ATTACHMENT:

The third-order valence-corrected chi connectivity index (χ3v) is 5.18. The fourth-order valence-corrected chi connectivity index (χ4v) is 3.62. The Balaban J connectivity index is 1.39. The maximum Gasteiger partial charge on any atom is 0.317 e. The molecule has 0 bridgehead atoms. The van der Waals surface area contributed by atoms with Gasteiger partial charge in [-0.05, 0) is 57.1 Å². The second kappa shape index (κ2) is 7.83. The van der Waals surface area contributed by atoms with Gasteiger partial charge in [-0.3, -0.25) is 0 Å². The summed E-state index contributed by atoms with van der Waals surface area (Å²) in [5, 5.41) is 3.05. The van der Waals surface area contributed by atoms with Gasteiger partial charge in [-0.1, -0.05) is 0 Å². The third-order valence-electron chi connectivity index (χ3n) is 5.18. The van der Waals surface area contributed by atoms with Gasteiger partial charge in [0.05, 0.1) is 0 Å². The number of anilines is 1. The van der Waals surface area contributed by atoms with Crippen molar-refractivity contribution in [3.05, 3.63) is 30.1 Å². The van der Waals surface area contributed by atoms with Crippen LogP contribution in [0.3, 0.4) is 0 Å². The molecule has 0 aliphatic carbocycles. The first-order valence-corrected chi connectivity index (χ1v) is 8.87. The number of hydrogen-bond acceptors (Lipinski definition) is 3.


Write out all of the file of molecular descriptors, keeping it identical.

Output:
The third-order valence-corrected chi connectivity index (χ3v) is 5.18. The fourth-order valence-corrected chi connectivity index (χ4v) is 3.62. The Balaban J connectivity index is 1.39. The maximum Gasteiger partial charge on any atom is 0.317 e. The molecule has 0 bridgehead atoms. The van der Waals surface area contributed by atoms with Gasteiger partial charge in [-0.05, 0) is 57.1 Å². The second kappa shape index (κ2) is 7.83. The van der Waals surface area contributed by atoms with Gasteiger partial charge in [-0.3, -0.25) is 0 Å². The summed E-state index contributed by atoms with van der Waals surface area (Å²) in [5, 5.41) is 3.05. The van der Waals surface area contributed by atoms with Gasteiger partial charge in [-0.1, -0.05) is 0 Å². The third-order valence-electron chi connectivity index (χ3n) is 5.18. The van der Waals surface area contributed by atoms with Gasteiger partial charge in [0.05, 0.1) is 0 Å². The number of anilines is 1. The van der Waals surface area contributed by atoms with Crippen molar-refractivity contribution in [3.05, 3.63) is 30.1 Å². The van der Waals surface area contributed by atoms with Crippen LogP contribution in [0.3, 0.4) is 0 Å². The molecule has 0 aliphatic carbocycles. The first-order valence-corrected chi connectivity index (χ1v) is 8.87. The number of hydrogen-bond acceptors (Lipinski definition) is 3.